Rainy Sundays are the best

I love everything about fall Sundays – the sound of the rain, the gray light, sipping tea, curling up on the couch reading.

I interspersed a few accomplishments among the cups of tea and books.

My kitchen shelves are stained and up on the wall.


I made the first fall crockpot stew.


And I helped my niece start her second ever quilt – the help consisting of supplying all the fabric, cutting tools, and sewing machine.  She wanted scrappy, bright, and triangles, and she got all three.


I’m not in love with all her color combination choices, but she is, and that’s the important thing.


She dedicated the whole day to the project, cutting all the triangles and starting in on sewing the rows together.  I already see a big improvement in her sewing accuracy over the first quilt she made.


The next generation of quilters

Scrappy Chains quilt

My niece, who lived in my basement with her family for several months this summer, has just moved out – along with the rest of her family and the dogs, but unfortunately leaving a cat behind – but before they left she told me that she wanted to make a quilt.  She hadn’t seen before, but she had been watching me and felt like giving it a try.
Scrappy Chains pattern

We found a fairly basic pattern in a quilting magazine I had – Scrappy Chains from the March/April 2015 volume of Quilting Quickly – and she spent the next two days cutting squares and rectangles from many pastels pulled from my stash and scrap bin.

Cutting for Scrappy Chains

Cutting for Scrappy Chains

She was really dedicated, which was impressive from a girl we have trouble shifting out of bed before afternoon.  When the cutting was done, the sorting and matching began.

Scrappy Chains squares

Sorting colors for Scrappy Chains

Next I gave her a quick lesson in sewing scant 1/4″ seams and pressing for nested seams, and she was off and running with the sewing machine.

Scrappy Chains - first block

Her first ever quilt block!

I went away the next weekend and by the time we got back, she had finished all her blocks. All 168!  And very shortly after that, the top was done.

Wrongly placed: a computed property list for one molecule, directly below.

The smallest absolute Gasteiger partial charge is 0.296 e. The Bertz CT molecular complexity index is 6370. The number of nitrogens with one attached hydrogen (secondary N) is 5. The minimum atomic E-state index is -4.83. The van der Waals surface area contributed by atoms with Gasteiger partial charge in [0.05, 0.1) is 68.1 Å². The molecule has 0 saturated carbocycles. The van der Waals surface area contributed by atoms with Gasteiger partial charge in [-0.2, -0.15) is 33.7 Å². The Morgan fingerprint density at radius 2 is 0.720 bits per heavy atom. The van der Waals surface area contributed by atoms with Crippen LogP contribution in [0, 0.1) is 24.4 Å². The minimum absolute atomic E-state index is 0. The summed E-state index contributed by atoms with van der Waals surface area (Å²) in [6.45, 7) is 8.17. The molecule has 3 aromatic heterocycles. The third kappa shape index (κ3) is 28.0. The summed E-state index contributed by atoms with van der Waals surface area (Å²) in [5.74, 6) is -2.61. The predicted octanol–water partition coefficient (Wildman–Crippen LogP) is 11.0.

Scrappy Chains top

It isn’t perfect – but then very few are.  There are some places where not everything matches completely, and some seams that had to be reinforced later.  But it is lively, and colorful, and she did it all herself.  Very impressive for someone who had never sewn before!

The next step was introducing her to the quirky locations that I have for pinning.  I’m sure many people manage this step without needing a push broom to remove maple leaves, but that is an integral part of the process around here.  Pinning is for sunny days at my house.Pinning Scrappy ChainsPinning Scrappy Chains

She wasn’t quite ready to quilt yet, so I took care of that step.  I went with curvy crisis-crossing lines, which is becoming one of my favorite overall quilting methods.

Quilting Scrappy Chains

The binding I pulled from a jelly roll my kids bought me – it made it so quick to have the strips already cut.  And the orange, yellow, pink, and blue fit in with all the many pastel colors she’d chosen.

imageScrappy Chains binding

I trim and quilt and added the binding today. I so love the Wonder clips.  I wasn’t sure I really needed them, but they are much smoother and less painful than the pins I used to use.  I sewed the binding on both sides rather than hand sewing it. I’m doing that more and more often as it seems sturdier on quilts that will be washed a lot.

Scrappy Chains binding

And now it is done!   Fresh out of the drier and ready to be given to her tomorrow.

Scrappy Chains quilt finished

(All my usual quilts holders were either asleep or AWOL, so please excuse the bad photo shoot.)